De Historia piscium

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De Historia Piscium, (Latin for 'The History of Fish') is a scientific book written by Francis Willughby and published by the Royal Society in 1686. It was unpopular and sold poorly, causing severe strain on the finances of the society.[1] This resulted in the society being unable to meet its promise to finance the publication of the very wealthy Newton's Philosophiae Naturalis Principia Mathematica ("Mathematical Principles of Natural Philosophy", better known simply as Principia), leaving this to Edmond Halley, who was then the clerk of the society.[1] After Halley had personally financed the publication of Principia, he was informed that the society could no longer afford to provide him the promised annual salary of £50. Instead, the similarly wealthy Halley was paid with left-over copies of De Historia Piscium.[2]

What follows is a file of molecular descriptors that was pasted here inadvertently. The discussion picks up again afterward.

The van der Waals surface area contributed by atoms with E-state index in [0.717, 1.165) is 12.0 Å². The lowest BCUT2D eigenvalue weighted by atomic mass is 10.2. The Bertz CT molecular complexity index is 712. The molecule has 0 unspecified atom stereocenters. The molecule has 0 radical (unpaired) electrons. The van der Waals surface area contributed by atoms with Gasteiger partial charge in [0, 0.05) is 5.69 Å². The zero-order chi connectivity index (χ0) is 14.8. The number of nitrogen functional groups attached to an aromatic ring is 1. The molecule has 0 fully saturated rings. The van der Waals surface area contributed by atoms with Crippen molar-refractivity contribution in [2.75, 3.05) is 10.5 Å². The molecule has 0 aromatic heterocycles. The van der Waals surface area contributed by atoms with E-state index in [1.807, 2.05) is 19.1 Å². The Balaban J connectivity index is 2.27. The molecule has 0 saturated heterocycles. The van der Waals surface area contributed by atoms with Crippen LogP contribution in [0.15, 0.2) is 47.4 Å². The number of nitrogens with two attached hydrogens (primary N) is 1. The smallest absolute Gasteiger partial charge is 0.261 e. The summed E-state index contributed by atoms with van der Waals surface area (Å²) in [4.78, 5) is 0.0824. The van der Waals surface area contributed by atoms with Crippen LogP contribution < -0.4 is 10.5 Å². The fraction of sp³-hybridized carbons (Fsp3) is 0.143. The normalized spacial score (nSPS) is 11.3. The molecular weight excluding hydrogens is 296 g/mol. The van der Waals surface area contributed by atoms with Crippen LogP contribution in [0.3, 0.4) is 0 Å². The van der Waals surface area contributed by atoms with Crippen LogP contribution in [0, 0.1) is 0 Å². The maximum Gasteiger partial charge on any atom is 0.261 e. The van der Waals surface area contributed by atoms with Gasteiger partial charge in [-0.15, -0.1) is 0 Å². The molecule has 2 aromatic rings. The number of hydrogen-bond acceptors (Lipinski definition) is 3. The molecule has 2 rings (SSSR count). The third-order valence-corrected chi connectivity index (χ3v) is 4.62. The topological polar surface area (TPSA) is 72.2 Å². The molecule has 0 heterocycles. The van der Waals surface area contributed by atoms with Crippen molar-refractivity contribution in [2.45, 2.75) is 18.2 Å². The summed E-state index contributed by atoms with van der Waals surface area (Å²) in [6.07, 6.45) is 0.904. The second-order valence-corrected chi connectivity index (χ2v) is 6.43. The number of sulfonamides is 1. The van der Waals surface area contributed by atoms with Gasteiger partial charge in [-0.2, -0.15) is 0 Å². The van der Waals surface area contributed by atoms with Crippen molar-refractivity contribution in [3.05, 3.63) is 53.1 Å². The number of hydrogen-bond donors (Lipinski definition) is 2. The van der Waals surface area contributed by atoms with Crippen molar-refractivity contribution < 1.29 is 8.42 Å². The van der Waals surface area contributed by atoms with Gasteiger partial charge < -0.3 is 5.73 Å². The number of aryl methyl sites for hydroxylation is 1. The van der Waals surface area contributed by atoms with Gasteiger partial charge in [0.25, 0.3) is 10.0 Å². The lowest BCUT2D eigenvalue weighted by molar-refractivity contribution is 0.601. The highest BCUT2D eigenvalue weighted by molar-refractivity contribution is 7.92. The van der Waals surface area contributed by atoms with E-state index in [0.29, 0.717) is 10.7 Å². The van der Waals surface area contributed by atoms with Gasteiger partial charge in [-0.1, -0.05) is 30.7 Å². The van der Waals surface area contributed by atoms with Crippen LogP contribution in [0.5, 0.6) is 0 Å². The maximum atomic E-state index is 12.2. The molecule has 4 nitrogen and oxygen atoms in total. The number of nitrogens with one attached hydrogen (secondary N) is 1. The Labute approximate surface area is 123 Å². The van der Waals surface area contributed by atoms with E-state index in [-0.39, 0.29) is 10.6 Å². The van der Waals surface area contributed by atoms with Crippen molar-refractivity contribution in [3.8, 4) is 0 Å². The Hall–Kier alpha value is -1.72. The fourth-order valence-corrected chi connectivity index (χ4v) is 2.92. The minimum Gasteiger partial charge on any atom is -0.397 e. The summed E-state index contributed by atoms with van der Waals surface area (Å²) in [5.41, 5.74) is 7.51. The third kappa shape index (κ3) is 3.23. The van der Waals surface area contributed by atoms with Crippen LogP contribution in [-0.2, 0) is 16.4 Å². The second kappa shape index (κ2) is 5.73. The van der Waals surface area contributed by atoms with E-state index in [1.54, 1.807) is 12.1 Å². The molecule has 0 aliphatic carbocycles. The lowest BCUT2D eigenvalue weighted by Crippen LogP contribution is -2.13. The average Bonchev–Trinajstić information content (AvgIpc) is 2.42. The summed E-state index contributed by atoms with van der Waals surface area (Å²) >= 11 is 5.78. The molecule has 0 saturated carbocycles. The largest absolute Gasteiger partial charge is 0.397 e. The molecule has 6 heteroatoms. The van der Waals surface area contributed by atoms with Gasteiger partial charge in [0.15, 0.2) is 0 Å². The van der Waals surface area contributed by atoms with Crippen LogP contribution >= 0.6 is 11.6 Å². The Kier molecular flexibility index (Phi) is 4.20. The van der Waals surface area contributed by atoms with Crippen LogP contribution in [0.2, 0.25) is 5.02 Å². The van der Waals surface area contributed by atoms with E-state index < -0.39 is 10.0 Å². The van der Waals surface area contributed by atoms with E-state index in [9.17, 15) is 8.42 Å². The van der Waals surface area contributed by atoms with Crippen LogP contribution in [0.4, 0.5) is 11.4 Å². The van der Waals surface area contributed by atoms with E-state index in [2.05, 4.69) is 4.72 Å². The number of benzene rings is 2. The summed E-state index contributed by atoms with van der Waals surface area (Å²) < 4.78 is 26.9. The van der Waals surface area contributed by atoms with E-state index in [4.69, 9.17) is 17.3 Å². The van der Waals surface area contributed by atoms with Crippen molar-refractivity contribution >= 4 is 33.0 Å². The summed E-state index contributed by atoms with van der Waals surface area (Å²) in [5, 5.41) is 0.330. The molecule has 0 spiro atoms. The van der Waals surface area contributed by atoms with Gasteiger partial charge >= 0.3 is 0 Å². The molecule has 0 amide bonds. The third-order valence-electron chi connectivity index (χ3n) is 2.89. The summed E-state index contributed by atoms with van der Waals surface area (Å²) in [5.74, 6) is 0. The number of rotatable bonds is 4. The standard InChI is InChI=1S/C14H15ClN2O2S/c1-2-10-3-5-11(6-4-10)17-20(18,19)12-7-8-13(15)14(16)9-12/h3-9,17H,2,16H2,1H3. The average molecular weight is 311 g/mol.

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  1. ^ a b John Gribbin, Science, a History, 1543-2001, Allen Lane (New York, NY), 2002.
  2. ^ Bill Bryson (2004). A Short History of Nearly Everything. Random House, Inc. p. 74. ISBN 978-0-385-66004-4.